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Showing posts from November 29, 2009

review of One Dimensional Woman

[Cross posted from News from the Zona] La mère en prescrira la lecture à sa fille… -The epigraph of Philosophe dans le boudoir. There is a story about the French feminist, Pauline Roland, that goes like this. In 1848, a faction of the socialist saint simonians had gathered together in Broussac, a village about 13 miles from Nohant, under their leader, Pierre Leroux. George Sand, who lived in Nohant, had been the one to persuade Leroux to move the village after Leroux had been officially exiled from Paris as a radical. Leroux, in turn, invited Roland to live in Broussac and assume the duties of a teacher. At the time Roland was being financially crushed under the burden of supporting her three children by her own labors; she did this because she had no intention of letting the fathers of these children intervene in any way in their lives. Thus, she felt that they had no duty to provide for the children – on the contrary. Paternity, she proclaimed, was a superstitious imposition. Ano

junk, destiny, and personal myth

Jean-Yves Trépos, an anthropologist with the Equipe de Recherche en Anthropologie et Sociologie de l’Expertise, made a study, in 1993, of the interaction between a clinician and illicit drug users who had been referred there by the state. In “ Auto-control and proto-professionalization among drug users ” (2003), he used a concept from Elias, proto-professionalization – the emergence of recognizable codes, routines and disciplines in a given social set – and applied it to drug users, following the suggestion of a dutch medical anthropologist, Abram de Swann. It is not the individual that is proto-professionalized, in this theory, but the network in which the individual operates. We know these traits from our everyday experience: the guy who knows about computers but doesn’t work in the computer field, the amateur photographer, the birdwatcher. What we are searching for, in the initial period of capitalism as a dominant economic form in the West, are the gaps in the system of the di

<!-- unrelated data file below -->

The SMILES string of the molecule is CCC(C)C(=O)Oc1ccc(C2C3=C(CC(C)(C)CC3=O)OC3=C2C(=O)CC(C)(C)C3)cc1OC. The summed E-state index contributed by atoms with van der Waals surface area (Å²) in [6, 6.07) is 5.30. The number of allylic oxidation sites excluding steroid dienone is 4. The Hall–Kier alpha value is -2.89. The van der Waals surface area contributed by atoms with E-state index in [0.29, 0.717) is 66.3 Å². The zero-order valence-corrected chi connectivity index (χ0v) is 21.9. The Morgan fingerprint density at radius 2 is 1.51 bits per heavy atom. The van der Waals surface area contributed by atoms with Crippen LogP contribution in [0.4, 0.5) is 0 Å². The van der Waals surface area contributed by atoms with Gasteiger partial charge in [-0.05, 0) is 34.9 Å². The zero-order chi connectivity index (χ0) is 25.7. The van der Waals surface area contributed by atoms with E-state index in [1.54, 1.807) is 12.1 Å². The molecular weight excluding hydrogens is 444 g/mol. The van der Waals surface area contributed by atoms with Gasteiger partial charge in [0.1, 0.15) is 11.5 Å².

the spirit of the crossroads: nature and artifice

In Legend, Myth and Magic in the Image of the Artist, Ernst Kris and Otto Kurz quote a fascinating anecdote from Pliny’s Natural History: “According to Duris, Lysippus the Sicyonian was not the Pupil of any one, but was originally a worker in brass, and was first prompted to venture upon statuary by an answer that was given by Eupompus the painter; who, upon being asked which of his predecessors he proposed to take for his model, pointed to a crowd of men, and replied that it was Nature herself.” (Naturam ipsam imitandam esse, non artificem) This exemplary gesture (and oh how I have always loved a pointed finger!) is surprising to a modern sensibility in which the finger is more naturally pointed at what exists outside the circle of men – at rock, or tree, or landscape. Kris and Kurz take the story of Lysippus as a narrative that gives us, or that gave us, for a long time, a way of thinking about what the artist does. And insofar as that doing is an immaculate birth, a recognition